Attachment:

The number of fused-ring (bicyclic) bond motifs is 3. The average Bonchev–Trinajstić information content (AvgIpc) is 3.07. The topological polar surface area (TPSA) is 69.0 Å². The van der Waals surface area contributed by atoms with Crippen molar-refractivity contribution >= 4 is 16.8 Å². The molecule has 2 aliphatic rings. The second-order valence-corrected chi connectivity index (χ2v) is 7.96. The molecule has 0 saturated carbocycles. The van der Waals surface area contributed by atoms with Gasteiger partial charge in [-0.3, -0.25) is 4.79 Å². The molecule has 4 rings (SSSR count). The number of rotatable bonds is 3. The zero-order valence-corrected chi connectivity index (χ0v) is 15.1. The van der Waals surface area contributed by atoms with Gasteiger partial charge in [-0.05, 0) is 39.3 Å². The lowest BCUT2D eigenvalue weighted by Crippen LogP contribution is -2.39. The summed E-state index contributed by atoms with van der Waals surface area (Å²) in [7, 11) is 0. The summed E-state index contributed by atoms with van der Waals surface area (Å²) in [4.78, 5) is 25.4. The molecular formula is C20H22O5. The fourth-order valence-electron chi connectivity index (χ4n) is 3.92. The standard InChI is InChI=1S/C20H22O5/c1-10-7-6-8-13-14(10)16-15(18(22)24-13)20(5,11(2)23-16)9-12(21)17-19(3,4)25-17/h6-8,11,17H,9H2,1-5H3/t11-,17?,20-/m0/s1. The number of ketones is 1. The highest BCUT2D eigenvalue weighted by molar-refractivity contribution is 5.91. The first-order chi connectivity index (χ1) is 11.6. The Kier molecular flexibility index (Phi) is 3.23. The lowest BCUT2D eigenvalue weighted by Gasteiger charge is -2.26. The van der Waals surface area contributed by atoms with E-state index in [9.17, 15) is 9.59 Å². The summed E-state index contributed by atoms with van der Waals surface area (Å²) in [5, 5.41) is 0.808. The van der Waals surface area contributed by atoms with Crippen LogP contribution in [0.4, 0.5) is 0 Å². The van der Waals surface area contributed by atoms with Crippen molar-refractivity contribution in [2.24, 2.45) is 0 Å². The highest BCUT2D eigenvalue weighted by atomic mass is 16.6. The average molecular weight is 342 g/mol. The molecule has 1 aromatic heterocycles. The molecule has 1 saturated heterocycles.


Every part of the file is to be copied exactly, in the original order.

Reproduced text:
The number of fused-ring (bicyclic) bond motifs is 3. The average Bonchev–Trinajstić information content (AvgIpc) is 3.07. The topological polar surface area (TPSA) is 69.0 Å². The van der Waals surface area contributed by atoms with Crippen molar-refractivity contribution >= 4 is 16.8 Å². The molecule has 2 aliphatic rings. The second-order valence-corrected chi connectivity index (χ2v) is 7.96. The molecule has 0 saturated carbocycles. The van der Waals surface area contributed by atoms with Gasteiger partial charge in [-0.3, -0.25) is 4.79 Å². The molecule has 4 rings (SSSR count). The number of rotatable bonds is 3. The zero-order valence-corrected chi connectivity index (χ0v) is 15.1. The van der Waals surface area contributed by atoms with Gasteiger partial charge in [-0.05, 0) is 39.3 Å². The lowest BCUT2D eigenvalue weighted by Crippen LogP contribution is -2.39. The summed E-state index contributed by atoms with van der Waals surface area (Å²) in [7, 11) is 0. The summed E-state index contributed by atoms with van der Waals surface area (Å²) in [4.78, 5) is 25.4. The molecular formula is C20H22O5. The fourth-order valence-electron chi connectivity index (χ4n) is 3.92. The standard InChI is InChI=1S/C20H22O5/c1-10-7-6-8-13-14(10)16-15(18(22)24-13)20(5,11(2)23-16)9-12(21)17-19(3,4)25-17/h6-8,11,17H,9H2,1-5H3/t11-,17?,20-/m0/s1. The number of ketones is 1. The highest BCUT2D eigenvalue weighted by molar-refractivity contribution is 5.91. The first-order chi connectivity index (χ1) is 11.6. The Kier molecular flexibility index (Phi) is 3.23. The lowest BCUT2D eigenvalue weighted by Gasteiger charge is -2.26. The van der Waals surface area contributed by atoms with E-state index in [9.17, 15) is 9.59 Å². The summed E-state index contributed by atoms with van der Waals surface area (Å²) in [5, 5.41) is 0.808. The van der Waals surface area contributed by atoms with Crippen LogP contribution in [0.4, 0.5) is 0 Å². The van der Waals surface area contributed by atoms with Crippen molar-refractivity contribution in [2.24, 2.45) is 0 Å². The highest BCUT2D eigenvalue weighted by atomic mass is 16.6. The average molecular weight is 342 g/mol. The molecule has 1 aromatic heterocycles. The molecule has 1 saturated heterocycles.